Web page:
wilderthan: ((River) Walk alone)
[personal profile] wilderthan
Much as I love A Wizard of Earthsea, there isn't much feminine about it. It's a male society, it seems in that book, shaped by men and only inhabited by women. I don't know how much thought Le Guin put into that, originally, but the women in the story don't really have much of a place. There's the witch and Serret and the Kargish woman and Yarrow... but they don't have great parts in Ged's life. He's taken away from the tutelage of the witch because only a man can teach him wizardry, and there's the sayings, "Weak as women's magic" and "Wicked as women's magic". Le Guin addresses those issues later, in Tehanu, but women aren't really present in the first book.

So it's just nice to have a book framed by women: Tenar and Thar and Kossil and Penthe, the priestesses and novices of the Tombs. Women are the only ones allowed to serve the gods, or at least the Nameless Ones -- well, women and eunuchs. The fact that Arha/Tenar is the main character, and not Ged, gives it a whole different slant. She has a different kind of life, so her story is rather different. Her story is less of an epic quest than Ged's -- there's tension, and danger, but they're not going to something, they're escaping something. She has to grow as a person in a different way. The quest is Ged's, as before, but we see him coming in from outside this time. It's interesting.

The language and descriptions and images are all as beautiful as the first book. There's something very compelling about the Tombs, the dark rituals. You can feel the cold, the routine hardness -- you feel stuck in the rut that Arha has been stuck in throughout her many lives. You can feel the slow unchangingness of the place. And you feel the joy and weight of the escape, too. I like the rhythms and tastes of this book the best in the whole series, I think. Some of the descriptions have just stuck in my head -- the drum struck at a slow heart-pace, the little thistle growing beside Ged's hand. And some of the things Ged says, his descriptions of Havnor and his speech that is essentially about "nature red in tooth and claw".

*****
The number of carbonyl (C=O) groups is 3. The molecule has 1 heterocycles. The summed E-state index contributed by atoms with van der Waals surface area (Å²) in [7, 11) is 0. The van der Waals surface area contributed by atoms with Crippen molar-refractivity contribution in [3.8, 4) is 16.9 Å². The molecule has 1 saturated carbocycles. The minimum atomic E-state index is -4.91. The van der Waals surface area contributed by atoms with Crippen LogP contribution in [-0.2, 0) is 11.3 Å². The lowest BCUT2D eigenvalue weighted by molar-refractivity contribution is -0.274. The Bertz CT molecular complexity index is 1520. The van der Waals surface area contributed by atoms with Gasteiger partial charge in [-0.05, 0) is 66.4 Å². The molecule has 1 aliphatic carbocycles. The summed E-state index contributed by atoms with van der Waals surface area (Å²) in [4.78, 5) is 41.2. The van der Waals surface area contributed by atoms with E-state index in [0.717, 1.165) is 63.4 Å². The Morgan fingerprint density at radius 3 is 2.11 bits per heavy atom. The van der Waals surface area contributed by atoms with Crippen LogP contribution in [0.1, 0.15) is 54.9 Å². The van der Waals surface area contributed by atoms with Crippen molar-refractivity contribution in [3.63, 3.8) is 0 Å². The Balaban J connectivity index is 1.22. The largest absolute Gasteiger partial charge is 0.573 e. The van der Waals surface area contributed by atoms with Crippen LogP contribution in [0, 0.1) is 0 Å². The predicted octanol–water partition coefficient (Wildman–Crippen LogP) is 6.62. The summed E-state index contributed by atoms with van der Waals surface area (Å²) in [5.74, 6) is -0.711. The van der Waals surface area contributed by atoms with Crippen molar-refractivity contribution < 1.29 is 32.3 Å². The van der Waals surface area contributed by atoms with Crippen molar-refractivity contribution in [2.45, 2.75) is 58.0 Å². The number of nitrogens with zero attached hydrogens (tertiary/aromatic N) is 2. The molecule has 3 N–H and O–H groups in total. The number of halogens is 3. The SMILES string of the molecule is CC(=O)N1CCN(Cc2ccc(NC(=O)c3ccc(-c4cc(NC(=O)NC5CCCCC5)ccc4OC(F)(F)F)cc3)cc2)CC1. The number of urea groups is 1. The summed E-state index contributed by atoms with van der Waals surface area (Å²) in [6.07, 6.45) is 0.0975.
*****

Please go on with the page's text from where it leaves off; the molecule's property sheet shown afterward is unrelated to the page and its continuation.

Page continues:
This is really the only book that steps out of Ged's own culture. The others are mostly rooted in the Archipelagan traditions, which is interesting enough, but this provides a bit more worldbuilding. Which is awesome.


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